Pacific document analysis.docx - Document-Based Question The Atomic Bombing of Hiroshima Nagasaki A Military Necessity Scott Fields McKeel Academy

Pacific document analysis.docx - Document-Based Question...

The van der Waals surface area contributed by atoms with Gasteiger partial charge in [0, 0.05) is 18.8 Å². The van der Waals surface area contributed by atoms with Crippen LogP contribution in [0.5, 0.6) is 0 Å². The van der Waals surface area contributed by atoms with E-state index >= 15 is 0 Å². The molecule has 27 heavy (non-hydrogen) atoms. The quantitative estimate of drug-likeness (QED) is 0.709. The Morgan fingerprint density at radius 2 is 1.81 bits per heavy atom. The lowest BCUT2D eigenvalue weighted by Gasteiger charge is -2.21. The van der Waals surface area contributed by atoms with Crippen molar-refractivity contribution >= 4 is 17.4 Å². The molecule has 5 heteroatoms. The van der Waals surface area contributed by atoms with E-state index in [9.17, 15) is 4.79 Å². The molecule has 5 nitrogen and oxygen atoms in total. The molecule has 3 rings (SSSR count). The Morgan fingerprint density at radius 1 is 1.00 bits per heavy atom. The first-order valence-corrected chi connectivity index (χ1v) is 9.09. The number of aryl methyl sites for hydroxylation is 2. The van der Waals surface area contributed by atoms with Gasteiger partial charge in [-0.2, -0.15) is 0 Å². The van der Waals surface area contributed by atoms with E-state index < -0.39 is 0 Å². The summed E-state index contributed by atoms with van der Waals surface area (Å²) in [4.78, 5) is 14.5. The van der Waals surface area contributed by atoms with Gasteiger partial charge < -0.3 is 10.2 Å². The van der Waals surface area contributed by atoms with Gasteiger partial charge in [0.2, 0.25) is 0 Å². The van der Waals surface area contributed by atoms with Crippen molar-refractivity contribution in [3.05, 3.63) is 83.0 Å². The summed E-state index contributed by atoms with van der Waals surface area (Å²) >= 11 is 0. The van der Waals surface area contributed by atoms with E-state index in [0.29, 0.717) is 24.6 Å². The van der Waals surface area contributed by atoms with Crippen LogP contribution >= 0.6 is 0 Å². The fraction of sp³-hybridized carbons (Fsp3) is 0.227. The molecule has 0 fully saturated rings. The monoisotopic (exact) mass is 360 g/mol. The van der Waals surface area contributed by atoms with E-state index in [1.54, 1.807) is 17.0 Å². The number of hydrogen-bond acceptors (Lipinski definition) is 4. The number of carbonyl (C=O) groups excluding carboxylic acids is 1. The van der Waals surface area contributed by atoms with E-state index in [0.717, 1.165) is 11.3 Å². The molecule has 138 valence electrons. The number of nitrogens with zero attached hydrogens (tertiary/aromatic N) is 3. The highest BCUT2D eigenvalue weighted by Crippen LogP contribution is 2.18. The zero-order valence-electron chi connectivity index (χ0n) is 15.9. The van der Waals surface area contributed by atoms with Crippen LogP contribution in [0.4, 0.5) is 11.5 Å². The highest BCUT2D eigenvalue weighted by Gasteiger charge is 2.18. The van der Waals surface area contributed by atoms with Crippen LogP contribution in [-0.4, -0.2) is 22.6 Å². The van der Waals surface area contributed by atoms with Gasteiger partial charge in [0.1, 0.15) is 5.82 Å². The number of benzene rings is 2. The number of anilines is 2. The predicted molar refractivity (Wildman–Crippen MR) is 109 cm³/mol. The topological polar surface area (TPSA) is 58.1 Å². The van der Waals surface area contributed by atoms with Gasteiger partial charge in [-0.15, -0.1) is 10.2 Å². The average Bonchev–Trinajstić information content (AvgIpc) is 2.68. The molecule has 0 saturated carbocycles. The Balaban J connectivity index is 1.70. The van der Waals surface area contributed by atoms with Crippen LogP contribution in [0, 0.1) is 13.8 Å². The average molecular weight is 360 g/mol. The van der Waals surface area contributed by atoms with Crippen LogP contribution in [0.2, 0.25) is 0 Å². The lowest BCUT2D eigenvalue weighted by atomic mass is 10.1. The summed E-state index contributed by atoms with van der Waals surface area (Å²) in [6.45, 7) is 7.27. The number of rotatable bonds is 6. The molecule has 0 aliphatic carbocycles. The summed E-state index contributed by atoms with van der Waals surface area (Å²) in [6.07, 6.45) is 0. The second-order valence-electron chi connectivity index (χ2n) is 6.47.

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Document-Based Question The Atomic Bombing of Hiroshima & Nagasaki: A Military Necessity? Scott Fields, McKeel Academy Directions The following documents focus on the Pacific Theater during World War II and the decision by President Harry S. Truman and his advisors to use the world s first atomic weapons on Japan. You are to read/analyze each of the following documents in the order that they appear. Following each document you are to answer the questions based upon your reading/analysis to the best of your ability. Historical Background In the early morning hours of July 16, 1945, great anticipation and fear ran rampant at White Sands Missile Range near Alamogordo, New Mexico. Dr. Robert Oppenheimer, director of the Manhattan Project, could hardly breathe. Years of secrecy, research, and tests were riding on this moment. "For the last few seconds, he stared directly ahead and when the announcer shouted, „Now!' and there came this tremendous burst of light followed abruptly thereafter by the deep growling of the explosion, his face relaxed into an expression of tremendous relief," recalled General L. R. Groves of Oppenheimer, in a memorandum for Secretary of War George Marshall. The explosion, which carried more power than 20,000 tons of TNT and was visible for more than 200 miles, had succeeded. The world's first atomic bomb had been detonated. With the advent of the nuclear age, new dilemmas in the art of warfare arose. The war in Europe had concluded in May. The Pacific war would receive full attention from the United States War Department. As late as May 1945, the U.S. was engaged in heavy fighting with the Japanese at Iwo Jima and Okinawa. In these most bloody conflicts, the United States had sustained more than 75,000 casualties. These victories insured the United States was within air striking distance of the Japanese mainland. The bombing of Pearl Harbor by the Japanese to initiate United States entrance into the war, just four years before, was still fresh on the minds of many Americans. A feeling of vindication and a desire to end the war strengthened the resolve of the United States to quickly and decisively conclude it. President Harry Truman had many alternatives at his disposal for ending the war: invade the Japanese mainland, hold a demonstration of the destructive power of the atomic bomb for Japanese dignitaries, drop an atomic bomb on selected industrial Japanese cities, bomb and blockade the islands, wait for Soviet entry into the war on August 15, or mediate a compromised peace. “Operation Olympia”, a full-scale landing of United States armed forces, was already planned for the Japanese island of Kyushu on November 1, 1945, and a bomb and blockade plan had already been instituted over the Japanese mainland for several months.

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